Appalachian Basin

Report: Tightened Ozone Standards Threaten Ohio’s Economy

A new report released this week by the Center for Regulatory Solutions (CRS) finds that if the Environmental Protection Agency (EPA) goes through with its plan to tighten the ozone standard, new regulatory restrictions would be imposed on a huge majority of Ohio’s economy, causing economic hardship across the state.  As the report explains,

“By lowering the National Ambient Air Quality Standard from 75 parts per billion (ppb) into the 65 to 70 ppb range, the EPA would cause at least 34 counties in Ohio to be in violation of federal law. These are some of Ohio’s most populated counties, concentrated around the Cleveland and Cincinnati metropolitan areas, but a number of Ohio’s rural counties may be dragged into nonattainment as well.  The vast majority of Ohio’s economy, population, and workforce could be caught in the net of ozone nonattainment under the EPA’s proposed range. The 34 impacted counties represent 84 percent of the state’s GDP, 80 percent of the state’s workforce, and 77 percent of the state’s population. (p. 3; emphasis added)

Just to provide a bit of background, if a county doesn’t meet EPA’s new standard, it is considered in “non-attainment” and must comply with additional permitting requirements to start a new business, expand an existing one, or drill an oil or gas well, making economic growth exceedingly difficult.  This new CRS report looks at each one of these counties that would be in non-attainment, noting the economic harm that the tightened standard would cause in these areas.  This would have certainly have significant negative implications for Ohio’s energy industry, which is currently an huge engine for economic growth.  From the report:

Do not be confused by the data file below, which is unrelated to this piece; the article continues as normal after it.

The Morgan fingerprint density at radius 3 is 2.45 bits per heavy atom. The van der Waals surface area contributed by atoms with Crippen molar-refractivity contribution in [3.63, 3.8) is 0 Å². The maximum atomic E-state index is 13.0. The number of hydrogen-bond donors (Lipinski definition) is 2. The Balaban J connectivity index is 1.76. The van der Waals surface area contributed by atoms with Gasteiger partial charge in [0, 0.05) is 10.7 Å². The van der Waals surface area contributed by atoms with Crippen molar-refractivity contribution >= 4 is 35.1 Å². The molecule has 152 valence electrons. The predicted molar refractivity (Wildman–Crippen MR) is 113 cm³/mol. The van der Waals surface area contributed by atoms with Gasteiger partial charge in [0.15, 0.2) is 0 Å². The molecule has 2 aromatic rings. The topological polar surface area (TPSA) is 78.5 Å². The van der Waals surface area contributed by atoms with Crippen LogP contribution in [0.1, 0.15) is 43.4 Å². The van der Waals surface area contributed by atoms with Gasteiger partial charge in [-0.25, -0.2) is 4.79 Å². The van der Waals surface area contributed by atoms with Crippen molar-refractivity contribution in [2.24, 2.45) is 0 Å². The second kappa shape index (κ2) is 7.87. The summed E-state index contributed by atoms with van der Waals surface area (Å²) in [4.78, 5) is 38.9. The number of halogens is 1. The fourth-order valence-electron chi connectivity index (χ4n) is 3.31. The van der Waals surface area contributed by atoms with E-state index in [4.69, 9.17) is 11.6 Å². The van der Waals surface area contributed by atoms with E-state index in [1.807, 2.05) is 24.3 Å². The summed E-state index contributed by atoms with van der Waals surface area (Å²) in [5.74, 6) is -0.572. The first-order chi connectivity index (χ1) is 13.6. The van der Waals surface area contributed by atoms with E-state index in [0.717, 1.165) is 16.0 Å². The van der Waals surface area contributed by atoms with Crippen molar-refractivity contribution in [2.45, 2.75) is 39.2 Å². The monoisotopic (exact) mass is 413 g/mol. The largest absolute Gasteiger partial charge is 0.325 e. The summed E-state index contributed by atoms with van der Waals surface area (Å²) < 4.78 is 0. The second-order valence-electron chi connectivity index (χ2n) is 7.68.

“23 of the 34 counties account for 29% of the state’s oil production and 17% of the state’s gas production in 2014; significant emission controls would need to be installed to reduce ozone precursors.” [Emphasis Added] (Executive Summary)

The report interviews Ohioans running businesses, such as Jeff Miller from Ken Miler Supply, who stated,

 “We care deeply about the environment in Ohio. Increasing Air Regulations will further slowdown Ohio Oil and Gas activity without providing air quality benefit. New regulations will diminish activity and investment and make it even more difficult to do business in Ohio.”

The study also highlights a new poll conducted by the National Association of Manufacturing (NAM), which finds that Ohioans overwhelmingly have a high opinion of the quality of their local air. Moreover, the survey found that nearly two-thirds (65 percent) of voters in Ohio rate their local air quality as “Excellent” or “Good.”  Meanwhile, 73 percent of voters think the most important problem for their local area is “less economic growth and job opportunities caused by regulations.” Breaking the numbers down further, the CRS report explains,

“Spelling trouble for the proposed rule, most Ohio voters (55 percent) oppose any additional environmental regulations on businesses, believing these would have negative impacts on the economy through higher taxes (78 percent), higher prices (80 percent), and making it harder to start or grow businesses (69 percent)” (p. 28; emphasis added)

The report summarizes these numbers well, concluding,

“Ohioans are clearly proud of their environment, their economy, and the overall direction of their state. The more they learn about Washington’s ozone agenda and how it could impact their way of life, the more they oppose it.” (p. 38).

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